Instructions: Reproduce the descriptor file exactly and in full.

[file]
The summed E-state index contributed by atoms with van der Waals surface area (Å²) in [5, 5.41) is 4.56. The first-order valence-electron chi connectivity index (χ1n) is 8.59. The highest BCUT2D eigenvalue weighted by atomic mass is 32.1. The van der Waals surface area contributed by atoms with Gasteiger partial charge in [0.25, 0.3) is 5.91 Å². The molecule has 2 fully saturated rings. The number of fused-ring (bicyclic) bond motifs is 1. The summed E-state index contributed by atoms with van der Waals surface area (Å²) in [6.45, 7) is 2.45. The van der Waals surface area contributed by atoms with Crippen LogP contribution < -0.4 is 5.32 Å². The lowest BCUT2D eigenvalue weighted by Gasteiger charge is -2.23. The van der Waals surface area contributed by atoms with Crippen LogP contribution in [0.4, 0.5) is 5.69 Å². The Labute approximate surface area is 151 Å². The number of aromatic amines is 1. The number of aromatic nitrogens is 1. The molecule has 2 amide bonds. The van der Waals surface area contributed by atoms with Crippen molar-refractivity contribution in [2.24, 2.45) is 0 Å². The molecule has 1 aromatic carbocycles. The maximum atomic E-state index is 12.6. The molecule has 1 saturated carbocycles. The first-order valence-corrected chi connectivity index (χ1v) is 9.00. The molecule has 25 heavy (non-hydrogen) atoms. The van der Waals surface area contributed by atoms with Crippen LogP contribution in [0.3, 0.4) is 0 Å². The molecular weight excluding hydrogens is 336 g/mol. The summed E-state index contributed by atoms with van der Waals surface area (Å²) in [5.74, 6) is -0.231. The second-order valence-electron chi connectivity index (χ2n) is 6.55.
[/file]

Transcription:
The summed E-state index contributed by atoms with van der Waals surface area (Å²) in [5, 5.41) is 4.56. The first-order valence-electron chi connectivity index (χ1n) is 8.59. The highest BCUT2D eigenvalue weighted by atomic mass is 32.1. The van der Waals surface area contributed by atoms with Gasteiger partial charge in [0.25, 0.3) is 5.91 Å². The molecule has 2 fully saturated rings. The number of fused-ring (bicyclic) bond motifs is 1. The summed E-state index contributed by atoms with van der Waals surface area (Å²) in [6.45, 7) is 2.45. The van der Waals surface area contributed by atoms with Crippen LogP contribution < -0.4 is 5.32 Å². The lowest BCUT2D eigenvalue weighted by Gasteiger charge is -2.23. The van der Waals surface area contributed by atoms with Crippen LogP contribution in [0.4, 0.5) is 5.69 Å². The Labute approximate surface area is 151 Å². The number of aromatic amines is 1. The number of aromatic nitrogens is 1. The molecule has 2 amide bonds. The van der Waals surface area contributed by atoms with Crippen molar-refractivity contribution in [2.24, 2.45) is 0 Å². The molecule has 1 aromatic carbocycles. The maximum atomic E-state index is 12.6. The molecule has 1 saturated carbocycles. The first-order valence-corrected chi connectivity index (χ1v) is 9.00. The molecule has 25 heavy (non-hydrogen) atoms. The van der Waals surface area contributed by atoms with Crippen LogP contribution in [0.3, 0.4) is 0 Å². The molecular weight excluding hydrogens is 336 g/mol. The summed E-state index contributed by atoms with van der Waals surface area (Å²) in [5.74, 6) is -0.231. The second-order valence-electron chi connectivity index (χ2n) is 6.55.